And some obligatory in-scene pictures of the miniature slat bench/coffee table for your entertainment….

miniature slat bench in hallway setting
dollhouse miniature slat bench in 1:16 setting

Be sure to check out the miniature wood case sofa that goes great with this miniature bench!


Made your own? I’d love to know!

What motivates me the most is seeing you use my tutorials to make your own minis! There are many ways you can share your projects:

  • comment below to let me know (or if you have any questions about it–for the benefit of others also!)
  • link back to my site or this tutorial,
  • tag me on Facebook or Instagram,
  • share your version on my Facebook group!

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7 thoughts on “Miniature Slat Bench/Coffee Table ~ 1:16 and 1:12 scales (Tutorial)”

  1. Thanks so much for the tutorial! I agree with the tip that cutting the slats individually it’s basically impossible to get them to the exact length! This is my first successful dollhouse furniture build, appreciate your help!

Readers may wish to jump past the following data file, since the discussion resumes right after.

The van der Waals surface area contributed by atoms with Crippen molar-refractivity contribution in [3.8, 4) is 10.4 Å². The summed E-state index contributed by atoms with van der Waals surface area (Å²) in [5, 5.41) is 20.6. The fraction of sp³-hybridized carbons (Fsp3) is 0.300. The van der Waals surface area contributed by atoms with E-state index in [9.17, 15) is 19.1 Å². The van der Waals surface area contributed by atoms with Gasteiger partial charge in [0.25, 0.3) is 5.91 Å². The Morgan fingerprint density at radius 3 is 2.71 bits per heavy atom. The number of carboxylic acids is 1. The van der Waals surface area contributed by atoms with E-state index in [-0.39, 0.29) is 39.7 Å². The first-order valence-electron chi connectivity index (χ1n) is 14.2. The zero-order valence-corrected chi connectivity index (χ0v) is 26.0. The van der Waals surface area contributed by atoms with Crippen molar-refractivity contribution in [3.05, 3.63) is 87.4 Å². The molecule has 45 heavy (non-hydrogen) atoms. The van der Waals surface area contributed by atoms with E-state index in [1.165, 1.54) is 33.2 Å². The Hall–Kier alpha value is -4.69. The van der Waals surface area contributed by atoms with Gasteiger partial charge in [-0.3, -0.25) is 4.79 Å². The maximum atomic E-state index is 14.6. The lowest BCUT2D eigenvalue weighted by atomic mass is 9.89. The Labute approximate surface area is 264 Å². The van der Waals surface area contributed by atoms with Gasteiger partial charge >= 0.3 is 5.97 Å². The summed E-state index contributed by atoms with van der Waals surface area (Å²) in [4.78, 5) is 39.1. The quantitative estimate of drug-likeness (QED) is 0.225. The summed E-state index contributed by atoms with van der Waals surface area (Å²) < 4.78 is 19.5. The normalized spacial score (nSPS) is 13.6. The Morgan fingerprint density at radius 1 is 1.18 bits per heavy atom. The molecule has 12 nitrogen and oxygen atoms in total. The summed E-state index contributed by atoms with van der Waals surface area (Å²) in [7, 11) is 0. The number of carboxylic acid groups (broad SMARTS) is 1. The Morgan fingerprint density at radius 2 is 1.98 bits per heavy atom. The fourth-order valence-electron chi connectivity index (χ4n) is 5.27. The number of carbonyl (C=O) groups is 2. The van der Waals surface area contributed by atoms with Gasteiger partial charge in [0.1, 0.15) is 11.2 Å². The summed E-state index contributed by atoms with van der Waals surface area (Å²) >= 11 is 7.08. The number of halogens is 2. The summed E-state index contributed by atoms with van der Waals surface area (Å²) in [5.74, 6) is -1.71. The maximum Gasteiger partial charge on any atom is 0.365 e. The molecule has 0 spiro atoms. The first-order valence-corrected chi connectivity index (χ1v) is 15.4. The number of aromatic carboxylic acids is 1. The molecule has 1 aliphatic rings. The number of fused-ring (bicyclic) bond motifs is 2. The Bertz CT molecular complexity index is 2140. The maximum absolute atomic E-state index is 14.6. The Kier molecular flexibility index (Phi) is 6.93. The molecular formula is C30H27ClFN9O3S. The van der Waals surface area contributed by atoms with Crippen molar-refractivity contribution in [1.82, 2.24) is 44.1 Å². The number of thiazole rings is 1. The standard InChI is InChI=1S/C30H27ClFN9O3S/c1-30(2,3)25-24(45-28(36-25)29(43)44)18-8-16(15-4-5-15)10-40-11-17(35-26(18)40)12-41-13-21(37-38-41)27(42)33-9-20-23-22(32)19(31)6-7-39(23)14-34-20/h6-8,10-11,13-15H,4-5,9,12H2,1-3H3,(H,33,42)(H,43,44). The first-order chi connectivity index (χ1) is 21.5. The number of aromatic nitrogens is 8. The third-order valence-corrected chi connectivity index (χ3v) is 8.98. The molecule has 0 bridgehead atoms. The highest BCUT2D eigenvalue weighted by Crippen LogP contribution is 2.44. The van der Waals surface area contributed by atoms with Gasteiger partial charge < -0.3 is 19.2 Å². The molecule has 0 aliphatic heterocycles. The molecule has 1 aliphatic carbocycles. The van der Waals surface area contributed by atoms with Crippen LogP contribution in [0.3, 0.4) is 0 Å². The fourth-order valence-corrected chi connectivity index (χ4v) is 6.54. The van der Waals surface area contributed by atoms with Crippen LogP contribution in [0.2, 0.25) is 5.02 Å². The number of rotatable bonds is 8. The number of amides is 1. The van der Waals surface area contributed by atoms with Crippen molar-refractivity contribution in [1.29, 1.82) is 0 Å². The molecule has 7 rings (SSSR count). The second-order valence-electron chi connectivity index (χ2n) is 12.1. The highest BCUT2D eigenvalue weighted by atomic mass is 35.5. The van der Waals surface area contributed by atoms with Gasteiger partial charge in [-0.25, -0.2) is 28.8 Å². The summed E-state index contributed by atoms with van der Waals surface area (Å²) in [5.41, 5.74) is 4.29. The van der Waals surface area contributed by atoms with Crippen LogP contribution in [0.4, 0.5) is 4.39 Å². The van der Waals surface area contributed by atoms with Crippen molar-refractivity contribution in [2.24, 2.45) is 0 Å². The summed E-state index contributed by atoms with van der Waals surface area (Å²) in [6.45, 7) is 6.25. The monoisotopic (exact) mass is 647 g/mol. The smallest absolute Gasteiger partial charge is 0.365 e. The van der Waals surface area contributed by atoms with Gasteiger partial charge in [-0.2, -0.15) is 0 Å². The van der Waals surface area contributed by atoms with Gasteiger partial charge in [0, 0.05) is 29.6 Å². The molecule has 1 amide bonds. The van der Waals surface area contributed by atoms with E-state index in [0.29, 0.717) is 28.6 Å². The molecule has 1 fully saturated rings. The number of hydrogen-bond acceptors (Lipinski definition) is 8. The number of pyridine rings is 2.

2. I went to the library to download the SVG file but it wasn’t there. I’m so glad someone is making dollhouse SVGs for the Maker!

    1. Thanks Marilyn! I just checked in the resource library (the one after you enter the password), the SVG files for both 1:16 and 1:12 slat bench are there, under the SVG section. Or you can do Ctrl+F (the “find” command) and type in “slat bench” to find it.

  3. Do I dare admit that we had a similar table when I was a teenager? You have done a beautiful job making your table and such clear instructions for the rest of us.